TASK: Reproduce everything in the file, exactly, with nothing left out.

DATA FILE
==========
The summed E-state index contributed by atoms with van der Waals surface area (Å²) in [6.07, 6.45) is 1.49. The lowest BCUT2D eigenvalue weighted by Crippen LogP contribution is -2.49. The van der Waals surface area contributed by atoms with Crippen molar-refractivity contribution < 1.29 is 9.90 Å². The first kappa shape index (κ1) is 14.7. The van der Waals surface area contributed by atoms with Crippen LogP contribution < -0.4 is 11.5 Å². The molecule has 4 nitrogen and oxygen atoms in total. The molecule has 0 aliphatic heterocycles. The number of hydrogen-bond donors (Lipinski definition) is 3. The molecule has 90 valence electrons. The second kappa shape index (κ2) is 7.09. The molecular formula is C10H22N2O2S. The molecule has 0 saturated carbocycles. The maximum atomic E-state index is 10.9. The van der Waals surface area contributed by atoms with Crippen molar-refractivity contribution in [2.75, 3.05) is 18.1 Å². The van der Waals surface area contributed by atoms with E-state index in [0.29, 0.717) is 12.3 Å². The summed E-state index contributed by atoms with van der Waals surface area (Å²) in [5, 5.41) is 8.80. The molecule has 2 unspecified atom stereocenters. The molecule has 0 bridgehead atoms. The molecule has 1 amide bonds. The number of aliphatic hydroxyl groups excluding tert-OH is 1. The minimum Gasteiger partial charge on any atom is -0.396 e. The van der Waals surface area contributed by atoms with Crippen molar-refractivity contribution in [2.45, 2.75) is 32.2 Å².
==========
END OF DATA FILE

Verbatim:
The summed E-state index contributed by atoms with van der Waals surface area (Å²) in [6.07, 6.45) is 1.49. The lowest BCUT2D eigenvalue weighted by Crippen LogP contribution is -2.49. The van der Waals surface area contributed by atoms with Crippen molar-refractivity contribution < 1.29 is 9.90 Å². The first kappa shape index (κ1) is 14.7. The van der Waals surface area contributed by atoms with Crippen LogP contribution < -0.4 is 11.5 Å². The molecule has 4 nitrogen and oxygen atoms in total. The molecule has 0 aliphatic heterocycles. The number of hydrogen-bond donors (Lipinski definition) is 3. The molecule has 90 valence electrons. The second kappa shape index (κ2) is 7.09. The molecular formula is C10H22N2O2S. The molecule has 0 saturated carbocycles. The maximum atomic E-state index is 10.9. The van der Waals surface area contributed by atoms with Crippen molar-refractivity contribution in [2.75, 3.05) is 18.1 Å². The van der Waals surface area contributed by atoms with E-state index in [0.29, 0.717) is 12.3 Å². The summed E-state index contributed by atoms with van der Waals surface area (Å²) in [5, 5.41) is 8.80. The molecule has 2 unspecified atom stereocenters. The molecule has 0 bridgehead atoms. The molecule has 1 amide bonds. The number of aliphatic hydroxyl groups excluding tert-OH is 1. The minimum Gasteiger partial charge on any atom is -0.396 e. The van der Waals surface area contributed by atoms with Crippen molar-refractivity contribution in [2.45, 2.75) is 32.2 Å².